It seems like I am promoting and advertising diabetes on its best version. As much as you can have a normal life there are still a lot of risks that can endanger even my life. The most risky one is Hypoglycemia that refers to dangerously low blood glucose levels. It is a feeling no one can describe. It is like you ran the entire marathon with really bad cold, after a whole night of drinking and taking drugs. And this is not exaggeration. It is probably even worse in reality. When having low sugar, you have to eat something really sweet for blood sugar to level. This can be a problem if you are asleep or really drunk. I have two stories of endangering my life because of hyperglycemia, and let me just sum it up – thank God for my best friend. If it wasn’t for him I might not survive, twice! But this is not a downside of a diabetes. It is a result of me, being stupid. Tho, people have actually died. A high blood sugar is also a risky thing, but you are not endangering yourself at that moment, you will not die because of it. You will only feel sick, bad, everything will hurt, you will be annoyed and if this happens a lot… well you only have like 10 more years to live, because it fucks with your inner organs and messes up everything.
So this is a quick (or long explanation, depends on how you look at it) of my life story of being diabetic. There is so much more to tell, but sooner or later, there will be another card dedicated to diabetes, and I will “pour more of my soul” into that one. I hope you guys read this, it is dedicated to all the vinglers, but of course I have to put some extra tags into this one, because I really don’t want you to miss it. @allischaaff @marshalledgar @alywoah @LauraFisher @TerrecaRiley @nicolejb @shannonl5 @2littlelegs @TessStevens @LizArnone @DaniDee @skee292 @buddyesd @NixonWoman @onesmile @VinMcCarthy @yernaya @MooshieBay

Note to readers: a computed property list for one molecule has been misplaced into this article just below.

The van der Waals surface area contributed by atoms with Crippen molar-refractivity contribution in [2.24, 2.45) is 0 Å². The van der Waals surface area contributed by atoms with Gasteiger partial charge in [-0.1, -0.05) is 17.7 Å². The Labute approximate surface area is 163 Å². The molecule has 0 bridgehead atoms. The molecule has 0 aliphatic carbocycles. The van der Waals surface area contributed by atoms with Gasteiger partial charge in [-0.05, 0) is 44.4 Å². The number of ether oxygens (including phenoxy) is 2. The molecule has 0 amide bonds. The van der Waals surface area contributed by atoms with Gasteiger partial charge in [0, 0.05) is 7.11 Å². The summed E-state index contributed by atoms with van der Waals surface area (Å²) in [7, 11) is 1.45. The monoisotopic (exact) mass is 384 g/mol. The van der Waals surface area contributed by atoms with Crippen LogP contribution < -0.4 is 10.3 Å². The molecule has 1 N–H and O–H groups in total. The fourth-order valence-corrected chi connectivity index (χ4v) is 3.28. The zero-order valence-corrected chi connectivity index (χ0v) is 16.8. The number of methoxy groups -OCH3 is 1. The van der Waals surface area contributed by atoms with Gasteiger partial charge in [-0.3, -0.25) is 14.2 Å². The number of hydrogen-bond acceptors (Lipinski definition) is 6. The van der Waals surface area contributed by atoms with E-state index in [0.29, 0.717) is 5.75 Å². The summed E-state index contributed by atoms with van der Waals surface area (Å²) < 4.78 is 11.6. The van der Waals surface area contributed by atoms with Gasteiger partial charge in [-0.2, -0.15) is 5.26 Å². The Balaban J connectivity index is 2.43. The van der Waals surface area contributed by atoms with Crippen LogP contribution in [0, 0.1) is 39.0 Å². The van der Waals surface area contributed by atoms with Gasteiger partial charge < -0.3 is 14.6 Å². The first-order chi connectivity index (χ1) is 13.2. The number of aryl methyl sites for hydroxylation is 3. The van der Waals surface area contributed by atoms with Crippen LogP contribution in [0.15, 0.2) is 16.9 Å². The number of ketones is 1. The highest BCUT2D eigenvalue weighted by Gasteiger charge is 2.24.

It takes so much courage to share personal things in a public way. This is awesome, and I would love to see more of your experience on here. Not a lot of people talk about things like diabetes so openly and candidly. I also learned a lot! Thank you and I'm glad that you gave us this information. :)
@TessStevens Well, this is me. I never considered my diabetes as a tabu, I was never ashamed because of it. I will definetelly post more cards involving diabetes. Thank you.
I’m so glad you shared your story. And I’m glad you weren’t picked on for having diabetes, even though some older kids even looked down on you for your lunch (they were probably just jealous of your healthy meal though). I didn’t know a whole lot about diabetes, but there is a history of it in my family so I think it’s so important to know about! thanks again!
I’m glad @rodiziketan! And I bet you learned so much about health and nutrition because of it!
@nicolejb thanks, the looking down was really not a problem and there wasn't much of it anyways.